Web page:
By now, many of you have probably heard that a 2015 study named the Austin area as the most economically segregated large metro area in the country.
Or maybe you’ve read the report from the Task Force on Institutional Racism, which points out that the median income in Austin is nearly twice as high for white families as it is for black and Latino families.
Or perhaps you’ve heard about the city’s 1928 Master Plan, which intentionally pushed communities of color into East Austin. As the Task Force On Institutional Racism describes it, this, along with several other city policies, “are directly responsible for segregation and gentrification driven displacements we witness today.”
So then how do we as a city begin to address these issues? That’s where the Equity Assessment Tool comes into play.
In 2015, Austin City Council passed a resolution which directed city staff to evaluate the impact of their existing policies and practices on racial equity, as well as to develop an Equity Assessment Tool to measure success and help implement new policies, “to help identify and address the inequities that impact the quality of life for low‐income communities in Austin, which are disproportionately communities of color.”
Here’s a snapshot of what’s in the report:
The Equity Assessment Tool is still in its pilot phase
- Data Collection – A key weakness that the report identified is that not many city departments have data about the race/ethnicity of their contractors, consultants, community engagement activity attendees, or users of their services. “Without segmented data to inform decision‐making, it is difficult for the City to assess the impact or lack of impact it is having on communities of color and other marginalized populations,” the report noted.
- Community Engagement – The report also said that many departments lack strong two-way community engagement with the public, instead relying on the community to contact them (often via email or an online form) if an issue arises or if they have feedback to give. And if feedback is collected, there are limited metrics in place to measure the effectiveness of community engagement efforts.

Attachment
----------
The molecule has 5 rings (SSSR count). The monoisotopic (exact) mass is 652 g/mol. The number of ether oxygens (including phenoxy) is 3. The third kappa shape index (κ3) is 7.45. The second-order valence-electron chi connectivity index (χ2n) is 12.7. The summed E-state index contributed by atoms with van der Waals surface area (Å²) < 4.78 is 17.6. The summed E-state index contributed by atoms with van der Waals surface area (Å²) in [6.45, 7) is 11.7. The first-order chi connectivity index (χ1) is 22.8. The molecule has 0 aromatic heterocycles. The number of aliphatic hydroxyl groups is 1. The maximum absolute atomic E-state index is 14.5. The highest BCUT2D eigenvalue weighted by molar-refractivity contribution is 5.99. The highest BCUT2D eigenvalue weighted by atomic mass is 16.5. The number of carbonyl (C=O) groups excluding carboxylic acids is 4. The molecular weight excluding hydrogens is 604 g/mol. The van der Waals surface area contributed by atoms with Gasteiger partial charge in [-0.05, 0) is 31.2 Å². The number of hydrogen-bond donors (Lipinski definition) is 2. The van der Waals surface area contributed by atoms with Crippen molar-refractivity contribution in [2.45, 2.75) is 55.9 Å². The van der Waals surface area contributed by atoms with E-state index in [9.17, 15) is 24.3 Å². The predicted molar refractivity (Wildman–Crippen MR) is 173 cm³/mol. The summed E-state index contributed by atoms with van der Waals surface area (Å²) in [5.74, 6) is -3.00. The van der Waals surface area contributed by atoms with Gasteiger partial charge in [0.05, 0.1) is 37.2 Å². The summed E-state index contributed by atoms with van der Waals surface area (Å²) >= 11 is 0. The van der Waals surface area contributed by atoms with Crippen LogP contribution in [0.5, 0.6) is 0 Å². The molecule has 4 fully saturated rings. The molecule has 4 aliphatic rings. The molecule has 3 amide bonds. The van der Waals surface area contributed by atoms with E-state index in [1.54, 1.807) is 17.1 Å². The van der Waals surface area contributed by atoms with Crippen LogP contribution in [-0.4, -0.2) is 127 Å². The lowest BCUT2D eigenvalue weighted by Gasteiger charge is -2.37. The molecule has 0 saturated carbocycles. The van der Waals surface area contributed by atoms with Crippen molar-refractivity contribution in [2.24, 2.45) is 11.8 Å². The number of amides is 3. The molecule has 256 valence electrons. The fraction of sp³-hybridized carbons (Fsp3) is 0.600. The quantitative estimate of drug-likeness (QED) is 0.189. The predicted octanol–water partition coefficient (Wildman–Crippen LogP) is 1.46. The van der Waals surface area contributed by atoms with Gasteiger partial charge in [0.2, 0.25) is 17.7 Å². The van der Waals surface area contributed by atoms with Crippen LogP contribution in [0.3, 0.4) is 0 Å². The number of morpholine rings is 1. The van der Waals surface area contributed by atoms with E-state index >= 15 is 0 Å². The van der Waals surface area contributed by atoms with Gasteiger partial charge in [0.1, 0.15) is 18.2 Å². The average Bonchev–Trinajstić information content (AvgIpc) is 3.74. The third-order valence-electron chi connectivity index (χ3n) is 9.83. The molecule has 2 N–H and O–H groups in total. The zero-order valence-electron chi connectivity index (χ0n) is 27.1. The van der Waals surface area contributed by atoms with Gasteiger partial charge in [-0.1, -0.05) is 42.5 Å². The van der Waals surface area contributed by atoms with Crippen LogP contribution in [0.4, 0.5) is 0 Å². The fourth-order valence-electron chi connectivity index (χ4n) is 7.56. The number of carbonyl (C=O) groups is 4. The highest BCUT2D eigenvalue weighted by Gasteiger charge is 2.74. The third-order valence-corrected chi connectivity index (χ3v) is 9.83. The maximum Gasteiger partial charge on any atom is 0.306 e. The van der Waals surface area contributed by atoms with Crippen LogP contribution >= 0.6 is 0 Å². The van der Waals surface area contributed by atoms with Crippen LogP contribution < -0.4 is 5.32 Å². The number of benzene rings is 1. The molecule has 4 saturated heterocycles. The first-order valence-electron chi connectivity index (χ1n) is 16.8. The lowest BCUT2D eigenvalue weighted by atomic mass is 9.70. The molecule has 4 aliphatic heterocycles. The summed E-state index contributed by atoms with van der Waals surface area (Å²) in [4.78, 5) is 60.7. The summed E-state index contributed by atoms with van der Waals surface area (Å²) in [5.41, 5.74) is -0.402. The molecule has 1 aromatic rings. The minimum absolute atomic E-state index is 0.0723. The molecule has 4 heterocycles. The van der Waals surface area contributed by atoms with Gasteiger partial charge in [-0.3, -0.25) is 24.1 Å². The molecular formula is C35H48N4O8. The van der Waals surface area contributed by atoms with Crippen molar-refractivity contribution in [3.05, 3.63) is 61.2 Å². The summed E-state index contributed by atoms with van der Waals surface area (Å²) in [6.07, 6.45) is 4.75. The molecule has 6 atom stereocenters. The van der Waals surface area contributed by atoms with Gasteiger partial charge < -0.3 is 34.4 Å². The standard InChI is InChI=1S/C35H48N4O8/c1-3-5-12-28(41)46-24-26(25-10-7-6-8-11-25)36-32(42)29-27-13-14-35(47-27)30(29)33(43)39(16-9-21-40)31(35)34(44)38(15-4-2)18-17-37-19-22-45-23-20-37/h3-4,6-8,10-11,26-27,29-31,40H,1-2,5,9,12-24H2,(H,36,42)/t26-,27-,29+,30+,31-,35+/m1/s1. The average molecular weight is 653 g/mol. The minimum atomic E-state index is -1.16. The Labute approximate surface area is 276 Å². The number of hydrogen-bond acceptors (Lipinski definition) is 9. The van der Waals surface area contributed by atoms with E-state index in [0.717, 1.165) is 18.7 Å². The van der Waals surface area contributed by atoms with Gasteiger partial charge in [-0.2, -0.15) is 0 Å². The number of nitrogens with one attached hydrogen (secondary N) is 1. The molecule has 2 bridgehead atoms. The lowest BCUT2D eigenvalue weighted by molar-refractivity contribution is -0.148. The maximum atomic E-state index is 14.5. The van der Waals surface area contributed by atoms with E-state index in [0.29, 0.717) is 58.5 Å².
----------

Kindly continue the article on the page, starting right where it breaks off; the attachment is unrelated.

- Information Sharing – Language and a lack of consistent translation services was also identified by the report as a city-wide weakness. “There was no clear process for determining when public documents, policies, applications, notices, and hearings were translated for individuals with limited English proficiency or visual or hearing impairments,” noted the report.
- Hiring and Training – The report found that many city departments don’t have a formal training process in place (for new or current employees) on institutional racism or discrimination.
Now that these city departments have used the tool, they have a baseline to begin measuring how policies can support equity, as well as how community engagement can inform their work.
On top of that, the Equity Office is going to use the Equity Assessment Tool Report to work with departments to create Equity Action Plans to actually start addressing some of the issues identified in the report.
Equality Vs. Equity
One key point that the report made is that in trying to distribute city services equally, many city departments are actually exacerbating existing inequities.
“Some departments have well-intentioned policies that disproportionately benefit majority groups or inadvertently disadvantage marginalized groups,” explained the report. “When attempting to shift policies from equality to equity, departments must work to ensure access to resources or services is based on need, rather than equal division, which was challenging for some.”